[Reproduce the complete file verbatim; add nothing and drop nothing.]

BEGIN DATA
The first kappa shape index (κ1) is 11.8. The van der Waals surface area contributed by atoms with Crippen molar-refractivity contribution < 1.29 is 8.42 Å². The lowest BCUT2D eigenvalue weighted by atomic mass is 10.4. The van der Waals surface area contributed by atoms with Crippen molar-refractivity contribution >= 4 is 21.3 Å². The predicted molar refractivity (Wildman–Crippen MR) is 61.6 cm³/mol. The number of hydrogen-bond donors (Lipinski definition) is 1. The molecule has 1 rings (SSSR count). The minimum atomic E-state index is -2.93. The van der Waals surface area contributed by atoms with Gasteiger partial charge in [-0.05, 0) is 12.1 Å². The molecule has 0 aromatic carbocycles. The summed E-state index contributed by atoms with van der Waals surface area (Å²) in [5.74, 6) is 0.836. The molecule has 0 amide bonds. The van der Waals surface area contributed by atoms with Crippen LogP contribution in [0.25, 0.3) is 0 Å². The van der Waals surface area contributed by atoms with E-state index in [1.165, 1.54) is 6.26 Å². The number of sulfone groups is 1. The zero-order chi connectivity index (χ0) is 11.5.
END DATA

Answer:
The first kappa shape index (κ1) is 11.8. The van der Waals surface area contributed by atoms with Crippen molar-refractivity contribution < 1.29 is 8.42 Å². The lowest BCUT2D eigenvalue weighted by atomic mass is 10.4. The van der Waals surface area contributed by atoms with Crippen molar-refractivity contribution >= 4 is 21.3 Å². The predicted molar refractivity (Wildman–Crippen MR) is 61.6 cm³/mol. The number of hydrogen-bond donors (Lipinski definition) is 1. The molecule has 1 rings (SSSR count). The minimum atomic E-state index is -2.93. The van der Waals surface area contributed by atoms with Gasteiger partial charge in [-0.05, 0) is 12.1 Å². The molecule has 0 aromatic carbocycles. The summed E-state index contributed by atoms with van der Waals surface area (Å²) in [5.74, 6) is 0.836. The molecule has 0 amide bonds. The van der Waals surface area contributed by atoms with Crippen LogP contribution in [0.25, 0.3) is 0 Å². The van der Waals surface area contributed by atoms with E-state index in [1.165, 1.54) is 6.26 Å². The number of sulfone groups is 1. The zero-order chi connectivity index (χ0) is 11.5.